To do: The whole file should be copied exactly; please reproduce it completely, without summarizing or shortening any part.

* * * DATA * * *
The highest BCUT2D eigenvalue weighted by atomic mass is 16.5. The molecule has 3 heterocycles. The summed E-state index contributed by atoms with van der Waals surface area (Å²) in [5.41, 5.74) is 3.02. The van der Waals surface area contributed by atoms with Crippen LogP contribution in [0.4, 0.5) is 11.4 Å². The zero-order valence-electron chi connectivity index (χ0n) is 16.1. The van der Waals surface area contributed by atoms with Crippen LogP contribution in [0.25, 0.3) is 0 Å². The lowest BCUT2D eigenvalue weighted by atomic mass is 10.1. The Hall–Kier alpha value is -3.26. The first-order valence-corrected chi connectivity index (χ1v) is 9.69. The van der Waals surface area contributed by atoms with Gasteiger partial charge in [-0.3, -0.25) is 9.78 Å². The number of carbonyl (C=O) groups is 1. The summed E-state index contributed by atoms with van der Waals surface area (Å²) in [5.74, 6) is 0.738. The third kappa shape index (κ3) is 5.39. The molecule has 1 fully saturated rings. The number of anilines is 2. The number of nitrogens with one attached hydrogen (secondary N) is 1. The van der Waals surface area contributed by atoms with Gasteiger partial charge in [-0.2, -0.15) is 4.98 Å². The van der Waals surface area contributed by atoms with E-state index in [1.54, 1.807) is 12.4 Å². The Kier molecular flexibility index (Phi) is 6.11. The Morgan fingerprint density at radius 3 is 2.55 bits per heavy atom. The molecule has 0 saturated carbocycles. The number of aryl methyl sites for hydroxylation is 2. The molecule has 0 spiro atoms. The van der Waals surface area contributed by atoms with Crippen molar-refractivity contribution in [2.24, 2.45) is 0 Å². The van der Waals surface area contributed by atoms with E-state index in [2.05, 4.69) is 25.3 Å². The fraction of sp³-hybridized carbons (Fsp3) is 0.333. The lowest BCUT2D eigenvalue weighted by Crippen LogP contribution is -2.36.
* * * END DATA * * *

The highest BCUT2D eigenvalue weighted by atomic mass is 16.5. The molecule has 3 heterocycles. The summed E-state index contributed by atoms with van der Waals surface area (Å²) in [5.41, 5.74) is 3.02. The van der Waals surface area contributed by atoms with Crippen LogP contribution in [0.4, 0.5) is 11.4 Å². The zero-order valence-electron chi connectivity index (χ0n) is 16.1. The van der Waals surface area contributed by atoms with Crippen LogP contribution in [0.25, 0.3) is 0 Å². The lowest BCUT2D eigenvalue weighted by atomic mass is 10.1. The Hall–Kier alpha value is -3.26. The first-order valence-corrected chi connectivity index (χ1v) is 9.69. The van der Waals surface area contributed by atoms with Gasteiger partial charge in [-0.3, -0.25) is 9.78 Å². The number of carbonyl (C=O) groups is 1. The summed E-state index contributed by atoms with van der Waals surface area (Å²) in [5.74, 6) is 0.738. The third kappa shape index (κ3) is 5.39. The molecule has 1 fully saturated rings. The number of anilines is 2. The number of nitrogens with one attached hydrogen (secondary N) is 1. The van der Waals surface area contributed by atoms with Gasteiger partial charge in [-0.2, -0.15) is 4.98 Å². The van der Waals surface area contributed by atoms with E-state index in [1.54, 1.807) is 12.4 Å². The Kier molecular flexibility index (Phi) is 6.11. The Morgan fingerprint density at radius 3 is 2.55 bits per heavy atom. The molecule has 0 saturated carbocycles. The number of aryl methyl sites for hydroxylation is 2. The molecule has 0 spiro atoms. The van der Waals surface area contributed by atoms with Crippen molar-refractivity contribution in [2.24, 2.45) is 0 Å². The van der Waals surface area contributed by atoms with E-state index in [2.05, 4.69) is 25.3 Å². The fraction of sp³-hybridized carbons (Fsp3) is 0.333. The lowest BCUT2D eigenvalue weighted by Crippen LogP contribution is -2.36.